MARINE CORPS BASE CAMP PENDLETON, Calif. --
California shares a Mediterranean climate with only five regions throughout the world, thus making it home to more than 100 threatened and endangered species.
“Southern California offers an incredible amount of biodiversity,” said Jim L. Asmus, wildlife biologist, Assistant Chief of Staff’s Environmental Security, Marine Corps Base Camp Pendleton. “Camp Pendleton may not be a geographical island, but we are ecologically isolated and that has encouraged a lot of diversity and many unique organisms.”
Seventeen federally listed threatened or endangered species are found on, or transit through, the 220-square mile base with one found almost exclusively on Pendleton.
“Most of our base biologist would probably agree that the Pacific Pocket Mouse is the most endangered species on base,” Asmus said. “It can only be found in four locations in the world and three of them are on base.”
The Pacific Pocket Mouse was listed as critically endangered in 1994 after the species was believed to be extinct for the past 20 years, according to the U.S. Fish and Wildlife Service. Research conducted by California Fish and Wildlife in 1993 revealed small Orange County populations and in 1995 revealed a substantial base population. Recent research by base wildlife technicians estimates less than 100 exist today.
“Everyday there are biologists and ecologists working to answer the question of how important a species is to the environment,” said Asmus. “It really is an ongoing effort and we are learning more and more as time goes on.”
The “Golden State” is the most populated state in the nation making, up nearly 10 percent of the entire U.S. population, according to the 2008 U.S. Census. Most of these residents live in the biodiversity-rich portion of the state with the highest densities occurring along the southern coast.
Population growth is the driving force behind nearly all the direct causes of habitat loss, fragmentation and degradation in the CFP today, according to the Department of Botany, National Museum of Natural History Smithsonian Institution.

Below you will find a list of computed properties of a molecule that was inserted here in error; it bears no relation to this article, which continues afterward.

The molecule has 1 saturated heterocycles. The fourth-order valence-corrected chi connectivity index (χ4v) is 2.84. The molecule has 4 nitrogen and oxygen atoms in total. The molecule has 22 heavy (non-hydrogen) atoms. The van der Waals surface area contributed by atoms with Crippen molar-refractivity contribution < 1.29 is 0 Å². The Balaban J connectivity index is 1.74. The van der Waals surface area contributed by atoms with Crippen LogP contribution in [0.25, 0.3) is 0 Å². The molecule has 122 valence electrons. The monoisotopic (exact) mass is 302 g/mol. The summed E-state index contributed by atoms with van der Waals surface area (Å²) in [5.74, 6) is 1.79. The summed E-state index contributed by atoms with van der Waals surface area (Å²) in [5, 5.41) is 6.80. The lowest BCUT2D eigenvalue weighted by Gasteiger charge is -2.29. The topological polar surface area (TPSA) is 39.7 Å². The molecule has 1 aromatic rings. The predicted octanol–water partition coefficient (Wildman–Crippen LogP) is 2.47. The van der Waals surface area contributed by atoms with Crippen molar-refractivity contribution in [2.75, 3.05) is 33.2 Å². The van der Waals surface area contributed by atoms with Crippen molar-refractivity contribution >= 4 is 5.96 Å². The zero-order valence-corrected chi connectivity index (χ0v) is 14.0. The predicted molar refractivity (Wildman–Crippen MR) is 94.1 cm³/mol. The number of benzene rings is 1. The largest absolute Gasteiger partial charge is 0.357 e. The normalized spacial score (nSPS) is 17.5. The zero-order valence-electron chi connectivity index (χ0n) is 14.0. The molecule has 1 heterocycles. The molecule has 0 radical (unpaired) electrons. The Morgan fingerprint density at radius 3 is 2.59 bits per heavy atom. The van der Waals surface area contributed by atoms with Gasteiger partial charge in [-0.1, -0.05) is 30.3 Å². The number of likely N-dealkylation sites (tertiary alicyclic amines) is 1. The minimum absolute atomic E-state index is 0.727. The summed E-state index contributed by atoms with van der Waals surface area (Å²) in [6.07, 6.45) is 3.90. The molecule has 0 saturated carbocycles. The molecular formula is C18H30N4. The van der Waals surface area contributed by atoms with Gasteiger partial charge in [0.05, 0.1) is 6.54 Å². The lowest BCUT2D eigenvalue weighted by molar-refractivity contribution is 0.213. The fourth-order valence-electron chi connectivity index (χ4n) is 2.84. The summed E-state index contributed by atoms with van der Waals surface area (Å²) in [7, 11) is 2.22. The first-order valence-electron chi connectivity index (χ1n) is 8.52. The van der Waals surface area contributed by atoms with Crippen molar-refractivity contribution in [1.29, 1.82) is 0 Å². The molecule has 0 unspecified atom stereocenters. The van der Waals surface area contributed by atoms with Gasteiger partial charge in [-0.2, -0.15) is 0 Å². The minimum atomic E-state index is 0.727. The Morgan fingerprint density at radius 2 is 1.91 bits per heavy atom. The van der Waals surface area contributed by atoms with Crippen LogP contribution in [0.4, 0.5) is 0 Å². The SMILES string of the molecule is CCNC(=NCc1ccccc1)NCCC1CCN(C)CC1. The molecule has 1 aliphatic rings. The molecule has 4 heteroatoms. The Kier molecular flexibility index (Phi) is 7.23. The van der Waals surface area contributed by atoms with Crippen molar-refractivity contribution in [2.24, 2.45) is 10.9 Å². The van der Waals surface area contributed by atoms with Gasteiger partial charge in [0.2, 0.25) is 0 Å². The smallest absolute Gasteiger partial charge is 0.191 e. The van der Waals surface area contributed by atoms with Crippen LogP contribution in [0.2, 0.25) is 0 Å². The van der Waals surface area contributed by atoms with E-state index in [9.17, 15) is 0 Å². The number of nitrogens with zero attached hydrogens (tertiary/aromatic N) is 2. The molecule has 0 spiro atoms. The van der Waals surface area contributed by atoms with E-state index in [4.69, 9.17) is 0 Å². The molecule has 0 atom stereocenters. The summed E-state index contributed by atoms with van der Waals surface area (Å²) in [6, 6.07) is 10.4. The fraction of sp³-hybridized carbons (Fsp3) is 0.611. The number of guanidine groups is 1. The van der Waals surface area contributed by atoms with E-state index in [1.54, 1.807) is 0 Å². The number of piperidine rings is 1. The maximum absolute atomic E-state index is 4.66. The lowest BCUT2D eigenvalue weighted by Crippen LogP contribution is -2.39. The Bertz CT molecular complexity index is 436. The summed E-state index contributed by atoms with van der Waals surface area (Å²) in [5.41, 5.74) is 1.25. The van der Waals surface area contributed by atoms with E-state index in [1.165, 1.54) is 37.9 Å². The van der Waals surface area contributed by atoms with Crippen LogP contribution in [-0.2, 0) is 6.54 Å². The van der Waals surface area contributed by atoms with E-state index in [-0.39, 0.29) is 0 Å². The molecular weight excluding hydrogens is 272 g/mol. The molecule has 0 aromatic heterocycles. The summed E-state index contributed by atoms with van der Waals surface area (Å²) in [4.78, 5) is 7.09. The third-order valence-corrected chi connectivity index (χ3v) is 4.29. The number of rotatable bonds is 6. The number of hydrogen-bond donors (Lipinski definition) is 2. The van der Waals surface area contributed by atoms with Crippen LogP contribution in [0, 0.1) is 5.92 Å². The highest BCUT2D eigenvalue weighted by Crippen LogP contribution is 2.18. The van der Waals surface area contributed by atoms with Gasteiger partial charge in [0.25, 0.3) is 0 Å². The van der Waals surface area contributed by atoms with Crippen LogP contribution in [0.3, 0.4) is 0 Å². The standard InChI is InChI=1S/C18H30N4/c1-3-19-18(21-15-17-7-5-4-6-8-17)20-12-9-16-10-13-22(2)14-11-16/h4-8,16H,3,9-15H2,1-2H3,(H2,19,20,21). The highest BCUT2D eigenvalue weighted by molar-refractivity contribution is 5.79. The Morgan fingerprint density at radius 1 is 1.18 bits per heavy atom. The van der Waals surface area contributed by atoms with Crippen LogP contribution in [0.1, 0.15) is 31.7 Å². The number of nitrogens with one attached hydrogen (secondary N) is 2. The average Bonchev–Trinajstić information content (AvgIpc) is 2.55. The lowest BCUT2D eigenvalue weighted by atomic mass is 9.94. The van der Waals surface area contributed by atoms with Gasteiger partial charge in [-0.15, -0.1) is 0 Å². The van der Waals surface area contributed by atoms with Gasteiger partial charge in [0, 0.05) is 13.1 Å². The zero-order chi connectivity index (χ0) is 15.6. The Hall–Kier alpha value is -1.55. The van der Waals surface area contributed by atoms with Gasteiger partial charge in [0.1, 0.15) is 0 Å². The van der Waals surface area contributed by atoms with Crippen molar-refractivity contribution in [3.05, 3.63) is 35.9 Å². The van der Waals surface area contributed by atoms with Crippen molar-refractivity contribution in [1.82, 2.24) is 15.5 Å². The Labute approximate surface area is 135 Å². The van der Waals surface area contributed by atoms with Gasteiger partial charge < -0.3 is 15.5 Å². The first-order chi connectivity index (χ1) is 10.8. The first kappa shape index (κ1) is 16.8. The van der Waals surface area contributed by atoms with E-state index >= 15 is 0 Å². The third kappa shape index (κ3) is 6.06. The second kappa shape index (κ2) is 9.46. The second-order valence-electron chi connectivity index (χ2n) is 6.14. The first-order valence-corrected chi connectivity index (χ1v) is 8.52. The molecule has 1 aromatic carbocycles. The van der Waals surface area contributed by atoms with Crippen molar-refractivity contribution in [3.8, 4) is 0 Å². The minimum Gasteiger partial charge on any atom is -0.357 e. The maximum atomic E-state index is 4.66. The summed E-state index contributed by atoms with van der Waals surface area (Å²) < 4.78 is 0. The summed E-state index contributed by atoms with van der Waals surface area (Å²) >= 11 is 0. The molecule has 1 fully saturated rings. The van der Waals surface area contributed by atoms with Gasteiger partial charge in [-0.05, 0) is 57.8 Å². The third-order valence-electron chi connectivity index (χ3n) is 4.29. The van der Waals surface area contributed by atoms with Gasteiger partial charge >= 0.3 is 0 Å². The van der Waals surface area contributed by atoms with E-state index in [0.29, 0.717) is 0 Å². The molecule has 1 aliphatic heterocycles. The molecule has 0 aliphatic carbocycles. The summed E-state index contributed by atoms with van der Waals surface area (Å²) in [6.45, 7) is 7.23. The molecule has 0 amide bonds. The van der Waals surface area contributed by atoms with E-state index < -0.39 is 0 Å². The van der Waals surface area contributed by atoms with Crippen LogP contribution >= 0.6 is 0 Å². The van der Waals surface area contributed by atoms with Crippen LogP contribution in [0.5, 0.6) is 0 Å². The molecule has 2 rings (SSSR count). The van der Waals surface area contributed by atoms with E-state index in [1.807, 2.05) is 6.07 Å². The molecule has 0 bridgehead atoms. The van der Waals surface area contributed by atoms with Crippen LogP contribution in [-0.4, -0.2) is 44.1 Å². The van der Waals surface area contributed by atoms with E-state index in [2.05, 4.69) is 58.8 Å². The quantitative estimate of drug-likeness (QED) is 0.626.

“There are some remarkable resources on Camp Pendleton only because of the Marine Corps,” said Asmus. “If not for the Marine Corps, this area would have turned into condominiums and parking lots a long time ago.”
The California Floral Provence is distinguished more by its native plant life than animal biodiversity. Of nearly 3,500 species of vascular plants in the hotspot, more than 61 percent are found nowhere else in the world, according to Conservation International. The high levels of native plant species are due to its varied topography, climate zones, geology and soils.
Camp Pendleton reflects this exclusive diversity with a rare plant named after the base. Pendleton button-celery, cousin to the federally-endangered San Diego button-celery, is indigenous to Camp Pendleton and was named rare, threatened, or endangered in California.
Researchers were conducting San Diego button-celery surveys on base in the 90’s, when they stumbled on a closely-related unidentified species, said Asmus. After studying the plant, experts soon learned it had never been discovered before and named it after the base.
Many rich and varied natural and cultural resources are present on Department of Defense installations, states Pendleton’s 2007 Integrated Natural Resources Management Plan. The DoD has an obligation to protect those resources for future generations.
“I encourage base residents to become more tolerant and flexible around wildlife, instead of insisting wildlife flex around them,” said Asmus. “When I do my job, I don’t think about protecting nature simply for nature. I protect nature for the functions it offers to people.”
For additional information regarding endangered species on base, log onto Camp Pendleton’s Environmental Office Web site at www.pendleton.usmc.mil/base/environmental.